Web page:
Geography is simply about the world in which we live.
At Beeston we aim to inspire children to take an active role in learning about our planet and the landscapes, peoples, places and environment that exist. The brief is uniquely expansive but no less exciting for that and research opportunities afforded by the Internet allow us to cast our net widely in seeking answers to questions about the world.
Running parallel to the covering of physical, human and environmental themes we allow ourselves on occasions to be distracted by world events and those questions that all inquisitive children have.
The North Norfolk coastline is 604m from our front door
”Will the School sink into the sea in 604 years? (rate of erosion here is 1m per year). Warm water shark filmed in Norfolk beach pool – is this global warming? Will the farmers of the future harvest the sun instead of crops?” (increase in Norfolk solar panel fields).
It is quite essential that we use the local area to help supplement our studies, and close to our school we are blessed with some of the most magnificent geographical features. Six hundred and four metres from the school front door (we use Google Earth a lot!) is the North Norfolk coastline, an outstanding resource for observing the coastal processes in action. This stretch of the British Isles provides us with much ‘real world’ learning and the trips beyond the school gate are much anticipated. In addition, Broadland river valleys, Blakeney Point Spit, local glaciated features (including ‘death hill’ – part of the School Cross Country Course) and a countryside pocketed with numerous villages and small market towns make the extending of classroom a seamless experience.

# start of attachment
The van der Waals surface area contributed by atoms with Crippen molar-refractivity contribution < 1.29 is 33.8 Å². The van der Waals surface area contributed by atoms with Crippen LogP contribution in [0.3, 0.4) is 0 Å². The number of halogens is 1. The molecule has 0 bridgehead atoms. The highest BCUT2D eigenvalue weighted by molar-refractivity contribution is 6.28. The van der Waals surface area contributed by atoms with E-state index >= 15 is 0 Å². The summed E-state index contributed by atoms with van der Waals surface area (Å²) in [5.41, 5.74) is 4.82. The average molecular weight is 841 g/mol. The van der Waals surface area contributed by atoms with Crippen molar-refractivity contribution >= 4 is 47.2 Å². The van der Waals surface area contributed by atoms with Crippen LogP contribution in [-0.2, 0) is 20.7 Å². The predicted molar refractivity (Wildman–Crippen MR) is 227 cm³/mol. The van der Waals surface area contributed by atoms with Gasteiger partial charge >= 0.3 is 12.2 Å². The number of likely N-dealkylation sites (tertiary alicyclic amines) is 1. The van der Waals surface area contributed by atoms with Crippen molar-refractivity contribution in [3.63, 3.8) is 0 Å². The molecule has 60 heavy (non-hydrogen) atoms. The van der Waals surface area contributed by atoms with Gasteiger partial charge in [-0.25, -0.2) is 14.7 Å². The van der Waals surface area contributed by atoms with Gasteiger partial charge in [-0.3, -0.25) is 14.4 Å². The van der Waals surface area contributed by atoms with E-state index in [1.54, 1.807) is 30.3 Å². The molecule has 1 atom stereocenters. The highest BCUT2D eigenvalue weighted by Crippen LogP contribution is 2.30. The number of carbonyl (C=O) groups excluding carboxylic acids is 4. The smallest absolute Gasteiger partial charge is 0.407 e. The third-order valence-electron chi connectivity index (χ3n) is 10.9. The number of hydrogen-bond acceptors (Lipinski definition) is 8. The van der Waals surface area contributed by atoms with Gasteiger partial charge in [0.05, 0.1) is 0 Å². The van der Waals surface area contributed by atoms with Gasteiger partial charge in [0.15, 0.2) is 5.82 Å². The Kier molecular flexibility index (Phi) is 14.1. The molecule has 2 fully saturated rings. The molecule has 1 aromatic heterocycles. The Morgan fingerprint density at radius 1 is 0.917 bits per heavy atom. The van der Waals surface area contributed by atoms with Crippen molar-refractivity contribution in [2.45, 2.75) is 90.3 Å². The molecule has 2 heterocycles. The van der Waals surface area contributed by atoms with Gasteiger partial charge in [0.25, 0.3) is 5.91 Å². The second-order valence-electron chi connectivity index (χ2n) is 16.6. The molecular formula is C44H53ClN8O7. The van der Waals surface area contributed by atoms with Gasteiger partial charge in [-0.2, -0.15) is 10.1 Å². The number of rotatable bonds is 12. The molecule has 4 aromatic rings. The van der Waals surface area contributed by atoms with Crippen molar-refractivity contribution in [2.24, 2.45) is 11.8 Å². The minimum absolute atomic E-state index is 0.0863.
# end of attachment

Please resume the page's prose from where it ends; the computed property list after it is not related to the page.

The programme of study is based on the National Curriculum, covering Key Stages 1 – 3 and culminating in the Common Entrance and Scholarship Exams.
In summary, the essence of teaching the subject at Beeston is understanding that;
“… geography is about more than just memorising places on a map. It’s about understanding the complexity of our world, appreciating the diversity of cultures that exists across continents. And in the end, it’s about using all that knowledge to help bridge divides and bring people together”.